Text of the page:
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Pollution rises from a power plant.
Xcel Energy's coal-fired Comanche Generating Station, located in Pueblo, is the largest power plant in the state of Colorado. The utility wanted to pass about $12 million in repairs to Unit 3, on the right, to customers. (Mike Sweeney, Special to The Colorado Sun)

In 2002, Xcel Energy had a near-death experience — or something close to it — as a failing subsidiary pulled its stock to a 21-year low, dipping to $5.66 a share on July 29 — a 78% dive in three months.

In the aftermath, the company, Colorado’s largest electricity and gas provider, charted a new path, or more accurately returned to an old one. It is a path that led to this past winter’s soaring bills and legislation at the statehouse.

The legislation, Senate Bill 291, aims to address some of the concerns around rising utility bills with short-term fixes, like putting a monthly cap on gas bills, and longer-term measures, including more transparency in utility rate requests and more scrutiny of new gas projects.

“Xcel posted $1.8 billion in profits last year and consumers have been suffering,” Sen. Lisa Cutter, a Littleton Democrat and co-sponsor of the bill, said in a Senate hearing. “We simply need to create a better balance.”

While the one element that has driven bills higher in the short-term has been volatile natural gas prices — passed directly onto customers — underlying the upward push in bills is the basic business model of an investor-owned utility or IOU, like Minneapolis-based Xcel Energy.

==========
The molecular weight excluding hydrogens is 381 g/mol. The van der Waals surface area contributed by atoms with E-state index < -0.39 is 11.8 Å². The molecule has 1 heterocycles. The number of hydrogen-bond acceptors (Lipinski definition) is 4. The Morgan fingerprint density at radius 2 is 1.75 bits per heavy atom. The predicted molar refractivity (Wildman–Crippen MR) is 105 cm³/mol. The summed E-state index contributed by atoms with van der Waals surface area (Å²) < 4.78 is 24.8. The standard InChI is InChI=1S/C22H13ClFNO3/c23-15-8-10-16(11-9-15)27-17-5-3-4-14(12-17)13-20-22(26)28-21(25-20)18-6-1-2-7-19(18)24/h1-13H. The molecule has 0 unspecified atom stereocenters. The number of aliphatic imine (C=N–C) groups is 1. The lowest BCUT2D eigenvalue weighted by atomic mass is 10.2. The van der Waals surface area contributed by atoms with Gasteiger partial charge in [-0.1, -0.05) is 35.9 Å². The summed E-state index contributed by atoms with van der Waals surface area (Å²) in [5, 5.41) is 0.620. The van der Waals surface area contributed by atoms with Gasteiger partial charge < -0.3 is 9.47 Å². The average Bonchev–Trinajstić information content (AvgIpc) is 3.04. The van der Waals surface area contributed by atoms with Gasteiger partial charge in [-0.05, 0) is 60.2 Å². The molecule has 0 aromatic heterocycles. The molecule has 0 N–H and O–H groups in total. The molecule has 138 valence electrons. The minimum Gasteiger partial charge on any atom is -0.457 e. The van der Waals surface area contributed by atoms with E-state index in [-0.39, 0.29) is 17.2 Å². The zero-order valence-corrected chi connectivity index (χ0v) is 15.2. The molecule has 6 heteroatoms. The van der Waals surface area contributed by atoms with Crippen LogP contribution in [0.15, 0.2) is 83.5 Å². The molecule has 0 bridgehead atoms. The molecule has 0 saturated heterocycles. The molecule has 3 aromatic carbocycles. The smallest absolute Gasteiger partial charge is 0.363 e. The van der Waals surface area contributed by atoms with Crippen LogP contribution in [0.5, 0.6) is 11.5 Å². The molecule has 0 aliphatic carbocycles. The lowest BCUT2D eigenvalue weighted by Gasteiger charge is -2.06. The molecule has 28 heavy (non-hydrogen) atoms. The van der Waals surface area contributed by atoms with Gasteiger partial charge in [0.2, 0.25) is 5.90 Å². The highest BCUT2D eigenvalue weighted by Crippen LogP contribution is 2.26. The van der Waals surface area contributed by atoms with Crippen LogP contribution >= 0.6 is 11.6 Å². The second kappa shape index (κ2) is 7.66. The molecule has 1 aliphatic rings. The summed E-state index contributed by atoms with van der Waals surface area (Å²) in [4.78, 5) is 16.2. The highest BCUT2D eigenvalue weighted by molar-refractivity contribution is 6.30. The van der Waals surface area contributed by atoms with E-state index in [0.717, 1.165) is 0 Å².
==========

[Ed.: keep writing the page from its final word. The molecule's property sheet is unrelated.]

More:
As much as from selling electricity and gas, Xcel Energy makes its money by building new power plants, pipelines and transmission lines — all necessary for keeping the lights on and the furnace running — and getting that money back plus a return on top.

And so, year after year, Xcel Energy is investing, sometimes at the behest of state mandates, in new infrastructure and seeking returns on those investments. The company got a $182 million electric rate increase in 2022 and was back seeking another $262 million increase before the year ended.

Lawmakers aren’t sure the century-old regulatory compact serves customers well

In exchange for getting an exclusive right to supply affordable electricity to an area — to avoid creating multiple sets of lines and plants — the company is regulated by a state utilities commission. That commission sets the rates and returns for the utility.

This is known as the “regulatory compact.” It is a system that has been in place for more than a century.

“If that’s the path we’re going to continue to go down then I think it is incumbent upon us to constantly be asking ourselves, is the system set up the right way? Are there appropriate guardrails?” said Senate President Steve Fenberg, D-Boulder, a co-sponsor of the bill.

In the go-go years at the turn of the millennium old-line utilities were venturing far afield from the regulator compact into energy trading and, in Xcel Energy’s case, wholesale power marketing. Then energy trader Enron Corp. — the icon of the new industry — was unmasked as a massive scam.